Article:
When I was a little kid, I liked to sit under a willow tree in the back yard, the leaves surrounding me like the walls of a green, sunlit cave. I also liked draping blankets over the furniture in a corner of the house to make a quiet hidey-hole. I wasn't a loner, but I always needed to carve out time and space just for me.
In the green willow world or the quiet hidey-hole world it was just me in the universe. Me in the context of something other than all the stuff of the world. To dream. To reflect. To read. To get perspective. To get a rest from myself. To be myself.
As a young mother I found it harder to find time for myself but even just a couple of minutes in the shower was important.
In times of big change, I need it even more. I don't isolate myself, but I spend less time with others, even dropping activities I usually enjoy with others so that I can nourish myself more deeply.
This quiet time isn't about accomplishing anything, bettering myself, learning something. It is more about 'being' than 'doing'.
In her book, "The Hermit of Eyton Forest," Ellis Peters said it much better than I can. In this story, Cadfael, a monk from mediaeval times, was lingering in church after a service.
"The office had its beauty and its consolation, but the solitude afterwards was also salutary in its silence, after the echoes of the music had all died away, and to be here alone in this evening hour had a special beneficence, whether because of the soft, dove-coloured light or the sense of enlargement that seemed to swell the soul to inhabit and fill the vast arches of the vault, as a single drop of water becomes the ocean into which it falls. There was no better time for profound prayer."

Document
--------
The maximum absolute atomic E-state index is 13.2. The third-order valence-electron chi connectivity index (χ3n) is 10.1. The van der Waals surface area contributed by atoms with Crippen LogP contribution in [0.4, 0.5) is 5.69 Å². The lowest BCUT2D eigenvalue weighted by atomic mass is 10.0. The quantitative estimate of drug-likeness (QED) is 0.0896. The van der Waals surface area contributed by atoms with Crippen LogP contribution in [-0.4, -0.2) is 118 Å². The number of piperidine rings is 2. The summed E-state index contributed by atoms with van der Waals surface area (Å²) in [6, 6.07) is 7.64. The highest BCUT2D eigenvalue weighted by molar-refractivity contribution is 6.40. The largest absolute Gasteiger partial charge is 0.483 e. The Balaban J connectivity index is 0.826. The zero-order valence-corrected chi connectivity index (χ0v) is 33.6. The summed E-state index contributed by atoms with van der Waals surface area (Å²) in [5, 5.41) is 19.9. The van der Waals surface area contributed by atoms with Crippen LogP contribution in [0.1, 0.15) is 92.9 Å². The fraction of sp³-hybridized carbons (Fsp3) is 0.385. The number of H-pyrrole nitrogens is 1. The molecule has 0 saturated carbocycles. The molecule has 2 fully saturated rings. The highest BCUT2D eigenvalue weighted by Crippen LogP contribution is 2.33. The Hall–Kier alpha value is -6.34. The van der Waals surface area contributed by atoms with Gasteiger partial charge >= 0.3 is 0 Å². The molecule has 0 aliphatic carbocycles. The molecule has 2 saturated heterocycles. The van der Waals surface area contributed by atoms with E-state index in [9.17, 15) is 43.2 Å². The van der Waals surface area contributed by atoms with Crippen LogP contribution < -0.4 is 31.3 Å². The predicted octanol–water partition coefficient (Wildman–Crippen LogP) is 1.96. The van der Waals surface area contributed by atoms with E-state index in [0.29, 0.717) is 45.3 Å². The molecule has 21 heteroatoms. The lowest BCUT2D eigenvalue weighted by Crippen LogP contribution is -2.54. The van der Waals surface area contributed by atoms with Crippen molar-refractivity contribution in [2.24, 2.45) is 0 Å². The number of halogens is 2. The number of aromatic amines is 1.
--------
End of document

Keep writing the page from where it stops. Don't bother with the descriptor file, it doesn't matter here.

I love that "... a single drop of water becomes the ocean into which it falls."
When I look around and see how terribly busy people have become and how many more demands are being made on their time, it seems especially important to make time for ourselves.
To do this, we have to quiet the inner voice that says taking this time is a selfish action. We have to learn to say 'no' to those who want us to do more for them and stand firm when we must do less. We have to give ourselves that bit of space to take a breath and see what the Universe wants of us right now, not the person in the next room. When in our own version of the green willow world, we need to remember this isn't about 'doing,' it's about 'being.'
John Daido Loori, in 'The Still Point' says, "Every other creature on the face of the earth knows how to be quiet and still. A butterfly on a leaf, a cat in front of a fireplace; even a hummingbird comes to rest sometime. But humans are constantly on the go. We seem to have lost the ability to just be quiet, to simply be present in the stillness that is the foundation of our lives. Yet if we never get in touch with that stillness, we never fully experience our lives."